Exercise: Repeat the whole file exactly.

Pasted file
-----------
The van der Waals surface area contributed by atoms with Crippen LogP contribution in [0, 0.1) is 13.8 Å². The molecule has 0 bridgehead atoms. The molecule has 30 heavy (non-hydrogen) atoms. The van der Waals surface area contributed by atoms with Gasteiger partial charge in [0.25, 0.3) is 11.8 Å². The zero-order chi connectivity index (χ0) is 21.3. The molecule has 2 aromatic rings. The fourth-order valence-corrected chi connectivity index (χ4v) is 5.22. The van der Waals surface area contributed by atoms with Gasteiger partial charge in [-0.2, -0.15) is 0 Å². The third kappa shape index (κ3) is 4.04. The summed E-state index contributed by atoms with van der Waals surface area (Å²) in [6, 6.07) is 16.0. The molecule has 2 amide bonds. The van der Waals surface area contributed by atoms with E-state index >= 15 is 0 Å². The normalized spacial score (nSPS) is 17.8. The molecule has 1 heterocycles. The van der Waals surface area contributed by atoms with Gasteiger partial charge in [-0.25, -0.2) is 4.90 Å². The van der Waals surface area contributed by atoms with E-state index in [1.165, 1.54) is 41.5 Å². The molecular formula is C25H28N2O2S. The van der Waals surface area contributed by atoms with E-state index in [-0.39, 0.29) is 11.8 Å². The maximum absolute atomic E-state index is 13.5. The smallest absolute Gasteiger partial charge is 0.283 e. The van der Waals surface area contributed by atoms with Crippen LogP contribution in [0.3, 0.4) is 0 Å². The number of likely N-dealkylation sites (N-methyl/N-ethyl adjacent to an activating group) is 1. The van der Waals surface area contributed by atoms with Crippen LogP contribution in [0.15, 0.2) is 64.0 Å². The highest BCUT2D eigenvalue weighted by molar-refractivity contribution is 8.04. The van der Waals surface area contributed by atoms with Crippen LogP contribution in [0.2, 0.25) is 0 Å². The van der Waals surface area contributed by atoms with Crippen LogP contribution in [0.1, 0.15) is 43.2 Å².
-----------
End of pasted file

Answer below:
The van der Waals surface area contributed by atoms with Crippen LogP contribution in [0, 0.1) is 13.8 Å². The molecule has 0 bridgehead atoms. The molecule has 30 heavy (non-hydrogen) atoms. The van der Waals surface area contributed by atoms with Gasteiger partial charge in [0.25, 0.3) is 11.8 Å². The zero-order chi connectivity index (χ0) is 21.3. The molecule has 2 aromatic rings. The fourth-order valence-corrected chi connectivity index (χ4v) is 5.22. The van der Waals surface area contributed by atoms with Gasteiger partial charge in [-0.2, -0.15) is 0 Å². The third kappa shape index (κ3) is 4.04. The summed E-state index contributed by atoms with van der Waals surface area (Å²) in [6, 6.07) is 16.0. The molecule has 2 amide bonds. The van der Waals surface area contributed by atoms with E-state index >= 15 is 0 Å². The normalized spacial score (nSPS) is 17.8. The molecule has 1 heterocycles. The van der Waals surface area contributed by atoms with Gasteiger partial charge in [-0.25, -0.2) is 4.90 Å². The van der Waals surface area contributed by atoms with E-state index in [1.165, 1.54) is 41.5 Å². The molecular formula is C25H28N2O2S. The van der Waals surface area contributed by atoms with E-state index in [-0.39, 0.29) is 11.8 Å². The maximum absolute atomic E-state index is 13.5. The smallest absolute Gasteiger partial charge is 0.283 e. The van der Waals surface area contributed by atoms with Crippen LogP contribution in [0.3, 0.4) is 0 Å². The number of likely N-dealkylation sites (N-methyl/N-ethyl adjacent to an activating group) is 1. The van der Waals surface area contributed by atoms with Crippen LogP contribution in [0.15, 0.2) is 64.0 Å². The highest BCUT2D eigenvalue weighted by molar-refractivity contribution is 8.04. The van der Waals surface area contributed by atoms with Crippen LogP contribution in [0.2, 0.25) is 0 Å². The van der Waals surface area contributed by atoms with Crippen LogP contribution in [0.1, 0.15) is 43.2 Å².